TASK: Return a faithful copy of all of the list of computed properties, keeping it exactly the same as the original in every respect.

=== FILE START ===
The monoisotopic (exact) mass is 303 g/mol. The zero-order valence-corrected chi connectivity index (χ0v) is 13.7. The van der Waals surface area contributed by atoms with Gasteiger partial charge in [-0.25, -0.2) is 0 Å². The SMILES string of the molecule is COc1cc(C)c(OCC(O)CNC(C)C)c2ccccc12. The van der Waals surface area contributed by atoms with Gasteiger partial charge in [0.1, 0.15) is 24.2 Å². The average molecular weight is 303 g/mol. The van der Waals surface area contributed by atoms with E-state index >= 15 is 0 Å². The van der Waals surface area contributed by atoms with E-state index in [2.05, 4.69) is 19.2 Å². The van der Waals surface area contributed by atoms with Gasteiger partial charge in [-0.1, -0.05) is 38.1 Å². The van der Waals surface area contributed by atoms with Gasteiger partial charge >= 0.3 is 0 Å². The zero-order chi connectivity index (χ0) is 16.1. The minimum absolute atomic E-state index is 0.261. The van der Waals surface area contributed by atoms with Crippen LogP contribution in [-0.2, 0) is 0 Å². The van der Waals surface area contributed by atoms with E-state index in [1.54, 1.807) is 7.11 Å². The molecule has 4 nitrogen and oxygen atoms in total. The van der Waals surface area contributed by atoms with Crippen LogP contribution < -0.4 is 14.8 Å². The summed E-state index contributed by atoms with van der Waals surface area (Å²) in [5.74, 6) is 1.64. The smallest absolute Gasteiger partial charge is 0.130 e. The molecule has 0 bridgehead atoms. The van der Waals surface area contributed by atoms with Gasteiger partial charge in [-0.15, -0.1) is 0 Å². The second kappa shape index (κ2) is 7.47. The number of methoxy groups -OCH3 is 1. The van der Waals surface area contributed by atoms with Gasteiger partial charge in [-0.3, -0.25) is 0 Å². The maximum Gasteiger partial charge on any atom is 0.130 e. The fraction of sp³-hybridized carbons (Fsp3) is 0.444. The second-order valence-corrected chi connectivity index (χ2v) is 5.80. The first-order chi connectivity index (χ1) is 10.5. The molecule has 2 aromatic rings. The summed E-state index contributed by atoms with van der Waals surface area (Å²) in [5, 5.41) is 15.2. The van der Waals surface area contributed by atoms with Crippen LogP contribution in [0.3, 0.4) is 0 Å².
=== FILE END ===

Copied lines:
The monoisotopic (exact) mass is 303 g/mol. The zero-order valence-corrected chi connectivity index (χ0v) is 13.7. The van der Waals surface area contributed by atoms with Gasteiger partial charge in [-0.25, -0.2) is 0 Å². The SMILES string of the molecule is COc1cc(C)c(OCC(O)CNC(C)C)c2ccccc12. The van der Waals surface area contributed by atoms with Gasteiger partial charge in [0.1, 0.15) is 24.2 Å². The average molecular weight is 303 g/mol. The van der Waals surface area contributed by atoms with E-state index >= 15 is 0 Å². The van der Waals surface area contributed by atoms with E-state index in [2.05, 4.69) is 19.2 Å². The van der Waals surface area contributed by atoms with Gasteiger partial charge in [-0.1, -0.05) is 38.1 Å². The van der Waals surface area contributed by atoms with Gasteiger partial charge >= 0.3 is 0 Å². The zero-order chi connectivity index (χ0) is 16.1. The minimum absolute atomic E-state index is 0.261. The van der Waals surface area contributed by atoms with Crippen LogP contribution in [-0.2, 0) is 0 Å². The van der Waals surface area contributed by atoms with E-state index in [1.54, 1.807) is 7.11 Å². The molecule has 4 nitrogen and oxygen atoms in total. The van der Waals surface area contributed by atoms with Crippen LogP contribution < -0.4 is 14.8 Å². The summed E-state index contributed by atoms with van der Waals surface area (Å²) in [5.74, 6) is 1.64. The smallest absolute Gasteiger partial charge is 0.130 e. The molecule has 0 bridgehead atoms. The van der Waals surface area contributed by atoms with Gasteiger partial charge in [-0.15, -0.1) is 0 Å². The second kappa shape index (κ2) is 7.47. The number of methoxy groups -OCH3 is 1. The van der Waals surface area contributed by atoms with Gasteiger partial charge in [-0.3, -0.25) is 0 Å². The maximum Gasteiger partial charge on any atom is 0.130 e. The fraction of sp³-hybridized carbons (Fsp3) is 0.444. The second-order valence-corrected chi connectivity index (χ2v) is 5.80. The first-order chi connectivity index (χ1) is 10.5. The molecule has 2 aromatic rings. The summed E-state index contributed by atoms with van der Waals surface area (Å²) in [5, 5.41) is 15.2. The van der Waals surface area contributed by atoms with Crippen LogP contribution in [0.3, 0.4) is 0 Å².